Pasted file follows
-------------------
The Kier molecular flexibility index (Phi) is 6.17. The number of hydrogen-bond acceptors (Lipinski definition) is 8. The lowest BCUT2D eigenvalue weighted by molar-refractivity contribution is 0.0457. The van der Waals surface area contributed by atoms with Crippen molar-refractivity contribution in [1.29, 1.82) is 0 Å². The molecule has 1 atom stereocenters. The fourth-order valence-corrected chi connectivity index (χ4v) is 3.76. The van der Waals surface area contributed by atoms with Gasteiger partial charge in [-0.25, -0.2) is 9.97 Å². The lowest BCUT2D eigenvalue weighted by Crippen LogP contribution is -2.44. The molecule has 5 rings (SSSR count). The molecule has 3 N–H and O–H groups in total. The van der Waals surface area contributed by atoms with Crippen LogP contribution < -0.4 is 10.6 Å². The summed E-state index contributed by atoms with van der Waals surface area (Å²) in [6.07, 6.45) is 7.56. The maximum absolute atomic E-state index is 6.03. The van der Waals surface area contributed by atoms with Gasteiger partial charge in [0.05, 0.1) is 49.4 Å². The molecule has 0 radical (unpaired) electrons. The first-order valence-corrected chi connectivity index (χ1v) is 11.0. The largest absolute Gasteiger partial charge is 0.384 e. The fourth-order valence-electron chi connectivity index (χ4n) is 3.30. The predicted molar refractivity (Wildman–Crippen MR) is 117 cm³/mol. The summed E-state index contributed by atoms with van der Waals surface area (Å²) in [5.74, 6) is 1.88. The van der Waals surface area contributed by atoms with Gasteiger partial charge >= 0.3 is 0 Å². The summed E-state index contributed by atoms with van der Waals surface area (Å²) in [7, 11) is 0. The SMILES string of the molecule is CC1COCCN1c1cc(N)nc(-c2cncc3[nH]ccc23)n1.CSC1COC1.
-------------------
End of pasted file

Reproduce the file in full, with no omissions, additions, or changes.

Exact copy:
The Kier molecular flexibility index (Phi) is 6.17. The number of hydrogen-bond acceptors (Lipinski definition) is 8. The lowest BCUT2D eigenvalue weighted by molar-refractivity contribution is 0.0457. The van der Waals surface area contributed by atoms with Crippen molar-refractivity contribution in [1.29, 1.82) is 0 Å². The molecule has 1 atom stereocenters. The fourth-order valence-corrected chi connectivity index (χ4v) is 3.76. The van der Waals surface area contributed by atoms with Gasteiger partial charge in [-0.25, -0.2) is 9.97 Å². The lowest BCUT2D eigenvalue weighted by Crippen LogP contribution is -2.44. The molecule has 5 rings (SSSR count). The molecule has 3 N–H and O–H groups in total. The van der Waals surface area contributed by atoms with Crippen LogP contribution < -0.4 is 10.6 Å². The summed E-state index contributed by atoms with van der Waals surface area (Å²) in [6.07, 6.45) is 7.56. The maximum absolute atomic E-state index is 6.03. The van der Waals surface area contributed by atoms with Gasteiger partial charge in [0.05, 0.1) is 49.4 Å². The molecule has 0 radical (unpaired) electrons. The first-order valence-corrected chi connectivity index (χ1v) is 11.0. The largest absolute Gasteiger partial charge is 0.384 e. The fourth-order valence-electron chi connectivity index (χ4n) is 3.30. The predicted molar refractivity (Wildman–Crippen MR) is 117 cm³/mol. The summed E-state index contributed by atoms with van der Waals surface area (Å²) in [5.74, 6) is 1.88. The van der Waals surface area contributed by atoms with Gasteiger partial charge >= 0.3 is 0 Å². The summed E-state index contributed by atoms with van der Waals surface area (Å²) in [7, 11) is 0. The SMILES string of the molecule is CC1COCCN1c1cc(N)nc(-c2cncc3[nH]ccc23)n1.CSC1COC1.